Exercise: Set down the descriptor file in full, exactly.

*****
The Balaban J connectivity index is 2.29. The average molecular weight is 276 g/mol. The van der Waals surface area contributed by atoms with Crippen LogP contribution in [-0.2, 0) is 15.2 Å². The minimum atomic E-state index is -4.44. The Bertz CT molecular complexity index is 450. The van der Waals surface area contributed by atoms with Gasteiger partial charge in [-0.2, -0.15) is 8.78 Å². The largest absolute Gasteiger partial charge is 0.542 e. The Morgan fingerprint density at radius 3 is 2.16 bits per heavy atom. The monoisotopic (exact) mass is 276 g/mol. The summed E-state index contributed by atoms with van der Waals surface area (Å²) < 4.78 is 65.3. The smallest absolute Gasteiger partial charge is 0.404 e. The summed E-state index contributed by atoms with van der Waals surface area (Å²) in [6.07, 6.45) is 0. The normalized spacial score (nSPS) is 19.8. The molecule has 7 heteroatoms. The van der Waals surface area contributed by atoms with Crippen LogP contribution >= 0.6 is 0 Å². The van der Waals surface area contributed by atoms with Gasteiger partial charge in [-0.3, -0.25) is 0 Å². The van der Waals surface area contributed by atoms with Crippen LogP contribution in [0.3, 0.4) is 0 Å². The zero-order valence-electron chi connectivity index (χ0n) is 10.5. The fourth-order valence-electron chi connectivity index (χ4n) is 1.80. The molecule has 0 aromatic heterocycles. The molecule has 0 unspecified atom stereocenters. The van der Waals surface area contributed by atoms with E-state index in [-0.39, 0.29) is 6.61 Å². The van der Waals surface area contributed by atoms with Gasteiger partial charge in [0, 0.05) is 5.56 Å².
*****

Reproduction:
The Balaban J connectivity index is 2.29. The average molecular weight is 276 g/mol. The van der Waals surface area contributed by atoms with Crippen LogP contribution in [-0.2, 0) is 15.2 Å². The minimum atomic E-state index is -4.44. The Bertz CT molecular complexity index is 450. The van der Waals surface area contributed by atoms with Gasteiger partial charge in [-0.2, -0.15) is 8.78 Å². The largest absolute Gasteiger partial charge is 0.542 e. The Morgan fingerprint density at radius 3 is 2.16 bits per heavy atom. The monoisotopic (exact) mass is 276 g/mol. The summed E-state index contributed by atoms with van der Waals surface area (Å²) < 4.78 is 65.3. The smallest absolute Gasteiger partial charge is 0.404 e. The summed E-state index contributed by atoms with van der Waals surface area (Å²) in [6.07, 6.45) is 0. The normalized spacial score (nSPS) is 19.8. The molecule has 7 heteroatoms. The van der Waals surface area contributed by atoms with Crippen LogP contribution >= 0.6 is 0 Å². The van der Waals surface area contributed by atoms with Gasteiger partial charge in [-0.3, -0.25) is 0 Å². The van der Waals surface area contributed by atoms with Crippen LogP contribution in [0.3, 0.4) is 0 Å². The zero-order valence-electron chi connectivity index (χ0n) is 10.5. The fourth-order valence-electron chi connectivity index (χ4n) is 1.80. The molecule has 0 aromatic heterocycles. The molecule has 0 unspecified atom stereocenters. The van der Waals surface area contributed by atoms with E-state index in [-0.39, 0.29) is 6.61 Å². The van der Waals surface area contributed by atoms with Gasteiger partial charge in [0, 0.05) is 5.56 Å².